Sunday 12 July 2020


48 Hours in Seven Dials 

By David Ellis - Editor of Evening Standard's 'Go London'



I have a particular memory I tend to think of whenever Seven Dials is mentioned.

It is early in the morning, the end of a long night, about the time when the dawn light is still a little purple. I’m standing on the sundial pillar itself, on the roundabout opposite the Cambridge Theatre.

In turn, I look at the roads around me: Monmouth, Mercer, Earlham, both halves, then Shorts Gardens. They are empty, for a moment. Quiet – in the middle of town. Golden. Then, with the fi rst of the morning’s deliveries, the hush is broken, but I’m happy; happy that I’m in a city with somewhere like this: all these restaurants, bars, shops.


 All those possibilities. That morning, it seemed the streets held a little magic in them, too. There’s a lot of life in Seven Dials, a lot to explore. Here’s how I do it. 

Days need settling into; I’m not someone who ever manages to get a head start. If it’s a Saturday, and my Friday night has been the ideal – ribeye at Hawksmoor Seven Dials and a river of red wine – coff ee is the day’s fi rst must, a sharpener for edges dulled by a late night. Few places are better than Monmouth Coff ee which, with its heavy paint, black frontage and white copperplate logo, always reminds me of old newspaper clippings. 

Their coffee is laid out like sweets in a sweetshop, for those really into it, but staff keep it simple when all that’s needed is a double espresso to pull the mind together. Then to St. JOHN Bakery. People rightly adore the doughnuts, but I like the almond croissants best; on that first bite, the sugar puff s up into a little ball, invariably coating the nose, and I feel like a child.

On weekends, treats are everything. Perhaps I should hate fast food, but I don’t.

Especially not when fried chicken comes out the way it does at Chick ‘n’ Sours. ‘The Colonel’ is their simplest dish, but it’s also perfectly execxuted. This is the fl avour I imagine when I crave comfort food. If I’ve come in the evening instead, I’ll gleefully pair it with a mezcal shot. I’m not much into puddings but the canelés at Jacob the Angel, two minutes away, always take me back to a weekend in Bordeaux.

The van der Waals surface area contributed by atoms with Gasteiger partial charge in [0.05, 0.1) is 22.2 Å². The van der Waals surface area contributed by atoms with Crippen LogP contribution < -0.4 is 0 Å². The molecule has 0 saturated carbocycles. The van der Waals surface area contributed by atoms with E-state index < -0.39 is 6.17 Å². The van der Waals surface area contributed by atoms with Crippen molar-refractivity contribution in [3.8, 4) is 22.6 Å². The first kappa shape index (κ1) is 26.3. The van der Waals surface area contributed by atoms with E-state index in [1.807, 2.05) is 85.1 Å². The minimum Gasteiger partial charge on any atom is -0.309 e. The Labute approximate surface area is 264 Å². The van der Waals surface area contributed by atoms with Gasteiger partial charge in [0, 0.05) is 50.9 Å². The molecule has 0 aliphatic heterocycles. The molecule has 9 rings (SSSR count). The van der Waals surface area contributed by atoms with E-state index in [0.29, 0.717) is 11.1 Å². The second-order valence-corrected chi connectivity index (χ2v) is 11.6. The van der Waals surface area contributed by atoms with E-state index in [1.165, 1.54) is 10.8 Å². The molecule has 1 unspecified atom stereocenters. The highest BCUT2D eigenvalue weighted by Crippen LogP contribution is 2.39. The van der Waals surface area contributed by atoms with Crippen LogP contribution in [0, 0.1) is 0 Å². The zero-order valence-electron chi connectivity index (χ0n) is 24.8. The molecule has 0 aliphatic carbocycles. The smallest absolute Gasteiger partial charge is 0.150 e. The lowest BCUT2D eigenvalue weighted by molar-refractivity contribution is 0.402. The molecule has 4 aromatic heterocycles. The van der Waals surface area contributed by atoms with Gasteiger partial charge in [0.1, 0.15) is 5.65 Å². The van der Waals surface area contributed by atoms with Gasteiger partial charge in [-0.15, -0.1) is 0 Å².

Neal’s Yard, with its blue-and orange-painted window frames and all the noise of glasses chinking and people chattering, is almost endlessly enjoyable. For a glass of wine, Compagnie des Vins Surnaturels is a fail-safe – I’ve never guessed their ‘mystery bottle’, but if you do, it’s free. Still, the fun is in the trying. 

A new favourite though is Casanova & Daughters, across the yard. A simpler aff air, the wine list is short, which I love; it’s not hard to choose, and whatever you do will be good. Much of the list is organic and the producers are small, often independent and all Sicilian. 

Evenings in the yard always seen to bubble merrily; it is somewhere to unwind. Squeezing into award-winning restaurant The Barbary is difficult – they’ve only room for 24, all around a horseshoe bar. People are right to rave about the breads, beetroots and the delicious date syrup. The pata negra neck, all smoke and tenderness, is conversation-stoppingly good. The h Club is perfect for a late-night cocktail; the bartenders here are attentive, and happy to stir up just about anything. 




The Donmar Warehouse on Earlham Street is a powerful little place, a small theatre that has long punched far out of its weight class, putting on innovative, interesting pieces. Before an evening’s show, I rate Tredwells for their theatre menu. At £30 for three courses, it’s a steal for a chance to try Chantelle Nicholson’s modern British cooking. 

Walking home, I always like to stop by the Crown & Anchor. It is a happy place and has been pouring pints since 1904. I like that it’s still there, generations of drinkers later, a rare unchanged thing in the heart of a shape-shifting city. If it’s open, I’ll go in. If not, I’ll head home, past the Freud Bar, laughing at memories that I’m too old to make anymore.

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